Speculum 70 (4):822-864 (1995)

The year 1400 is one of those loudly proclaimed milestones in English literary history in which the vagaries of human life and human chronological systems appear to come together with unusual appropriateness. The year not only of a new century's beginning but of the death of the old century's most important poet, 1400 has often been taken by Middle English scholars to mark one of those crucial transitions between an age of gold and one of brass: between the Age of Chaucer and the glories of Ricardian literature, on the one hand, and that of what is persistently taken, on the other, as the dullness and all-too-proper humility of fifteenth-century writing—dedicated as so much of it seems to be to the sterile elevation and imitation of the beloved “father and master” Chaucer. So well naturalized has this model become, and so much has it consequently influenced the reading habits of Middle English scholars, that it is only now becoming possible to recognize the model as a construct inherited from the fifteenth century itself: a cultural formation, founded on half-truths, which deserves attention as an object, more than a tool, of critical analysis. Thus it has been only recently that serious reflection has begun both on the nature of the changes of which Chaucer's death has been taken as a symbol and on the ideological manipulations for which that year, as the sign of the end of an era, has been used as an only apparently natural substitute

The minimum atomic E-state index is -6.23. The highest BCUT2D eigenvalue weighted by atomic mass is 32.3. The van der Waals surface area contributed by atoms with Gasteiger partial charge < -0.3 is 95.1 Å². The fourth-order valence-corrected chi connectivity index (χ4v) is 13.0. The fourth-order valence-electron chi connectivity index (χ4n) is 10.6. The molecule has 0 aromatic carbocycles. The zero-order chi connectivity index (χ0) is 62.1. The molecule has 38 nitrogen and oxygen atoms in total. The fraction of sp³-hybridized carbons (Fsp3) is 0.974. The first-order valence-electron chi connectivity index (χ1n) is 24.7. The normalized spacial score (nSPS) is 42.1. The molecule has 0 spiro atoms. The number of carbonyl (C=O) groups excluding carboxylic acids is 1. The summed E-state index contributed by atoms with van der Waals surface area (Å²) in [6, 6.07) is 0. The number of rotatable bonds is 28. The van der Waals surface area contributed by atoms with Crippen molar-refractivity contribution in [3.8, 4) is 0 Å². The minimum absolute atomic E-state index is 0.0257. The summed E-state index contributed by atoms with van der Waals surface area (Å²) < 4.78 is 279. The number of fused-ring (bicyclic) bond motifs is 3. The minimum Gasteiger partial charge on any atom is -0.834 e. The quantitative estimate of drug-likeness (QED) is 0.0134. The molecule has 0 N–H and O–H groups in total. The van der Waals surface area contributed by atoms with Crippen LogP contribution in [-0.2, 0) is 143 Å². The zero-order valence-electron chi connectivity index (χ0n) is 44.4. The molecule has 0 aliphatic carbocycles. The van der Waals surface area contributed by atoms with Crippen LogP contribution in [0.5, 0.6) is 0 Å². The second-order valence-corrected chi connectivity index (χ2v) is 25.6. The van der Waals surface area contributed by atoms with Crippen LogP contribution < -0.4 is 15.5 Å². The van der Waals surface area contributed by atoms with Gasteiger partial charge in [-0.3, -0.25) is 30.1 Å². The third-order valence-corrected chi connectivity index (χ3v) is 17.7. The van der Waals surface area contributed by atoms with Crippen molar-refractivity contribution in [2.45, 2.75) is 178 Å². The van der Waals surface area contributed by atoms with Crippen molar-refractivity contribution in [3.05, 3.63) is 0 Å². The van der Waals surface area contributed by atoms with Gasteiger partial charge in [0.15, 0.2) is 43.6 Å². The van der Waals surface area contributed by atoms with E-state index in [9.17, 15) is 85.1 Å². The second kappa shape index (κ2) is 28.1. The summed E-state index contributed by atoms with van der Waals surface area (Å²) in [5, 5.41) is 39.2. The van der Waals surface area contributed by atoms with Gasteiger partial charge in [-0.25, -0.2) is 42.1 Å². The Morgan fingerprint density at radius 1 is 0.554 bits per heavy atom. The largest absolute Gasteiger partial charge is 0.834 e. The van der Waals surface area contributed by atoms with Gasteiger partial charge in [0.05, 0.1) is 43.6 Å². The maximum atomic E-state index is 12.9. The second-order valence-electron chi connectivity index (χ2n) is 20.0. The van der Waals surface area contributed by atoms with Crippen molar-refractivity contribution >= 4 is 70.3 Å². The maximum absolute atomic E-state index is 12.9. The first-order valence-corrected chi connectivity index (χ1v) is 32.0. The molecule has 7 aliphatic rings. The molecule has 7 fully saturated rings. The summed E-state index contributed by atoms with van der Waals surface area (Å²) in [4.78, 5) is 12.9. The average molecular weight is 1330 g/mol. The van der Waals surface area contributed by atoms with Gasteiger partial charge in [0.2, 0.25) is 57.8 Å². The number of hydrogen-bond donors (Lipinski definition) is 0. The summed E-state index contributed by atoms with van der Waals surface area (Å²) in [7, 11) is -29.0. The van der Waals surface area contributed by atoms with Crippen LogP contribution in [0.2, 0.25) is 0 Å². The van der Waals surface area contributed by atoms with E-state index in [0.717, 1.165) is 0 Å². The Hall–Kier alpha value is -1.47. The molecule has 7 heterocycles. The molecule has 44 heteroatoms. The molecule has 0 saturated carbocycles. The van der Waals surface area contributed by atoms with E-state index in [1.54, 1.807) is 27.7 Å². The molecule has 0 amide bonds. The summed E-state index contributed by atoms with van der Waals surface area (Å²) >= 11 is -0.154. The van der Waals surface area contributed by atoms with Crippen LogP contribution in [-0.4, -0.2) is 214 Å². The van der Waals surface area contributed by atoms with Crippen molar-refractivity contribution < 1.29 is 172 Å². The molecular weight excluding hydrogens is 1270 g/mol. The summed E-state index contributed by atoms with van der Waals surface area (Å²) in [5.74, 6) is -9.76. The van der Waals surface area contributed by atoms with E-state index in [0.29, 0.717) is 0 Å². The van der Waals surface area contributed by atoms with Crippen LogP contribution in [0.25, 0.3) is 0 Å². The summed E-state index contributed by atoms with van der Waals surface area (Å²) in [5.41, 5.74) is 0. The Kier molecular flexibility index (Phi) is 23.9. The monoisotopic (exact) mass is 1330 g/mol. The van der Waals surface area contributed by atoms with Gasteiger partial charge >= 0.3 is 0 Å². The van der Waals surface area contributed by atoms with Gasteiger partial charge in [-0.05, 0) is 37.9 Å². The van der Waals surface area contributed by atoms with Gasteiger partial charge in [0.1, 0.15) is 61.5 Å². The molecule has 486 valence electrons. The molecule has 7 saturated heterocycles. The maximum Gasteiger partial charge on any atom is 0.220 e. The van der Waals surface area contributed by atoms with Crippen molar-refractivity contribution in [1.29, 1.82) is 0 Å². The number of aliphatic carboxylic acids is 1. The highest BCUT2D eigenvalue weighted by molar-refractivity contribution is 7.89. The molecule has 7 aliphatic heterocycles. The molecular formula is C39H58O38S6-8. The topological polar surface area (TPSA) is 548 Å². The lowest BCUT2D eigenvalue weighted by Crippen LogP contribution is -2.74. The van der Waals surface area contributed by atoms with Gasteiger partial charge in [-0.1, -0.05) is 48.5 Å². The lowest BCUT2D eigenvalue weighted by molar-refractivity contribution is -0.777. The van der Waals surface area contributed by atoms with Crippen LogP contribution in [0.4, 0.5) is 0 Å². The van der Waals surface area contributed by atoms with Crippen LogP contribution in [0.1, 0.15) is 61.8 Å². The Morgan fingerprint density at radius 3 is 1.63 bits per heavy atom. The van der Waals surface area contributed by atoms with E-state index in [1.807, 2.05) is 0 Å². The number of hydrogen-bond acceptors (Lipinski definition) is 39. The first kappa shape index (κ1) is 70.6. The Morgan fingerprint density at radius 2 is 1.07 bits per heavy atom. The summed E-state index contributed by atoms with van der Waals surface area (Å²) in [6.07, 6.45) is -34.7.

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DOI 10.2307/2865345
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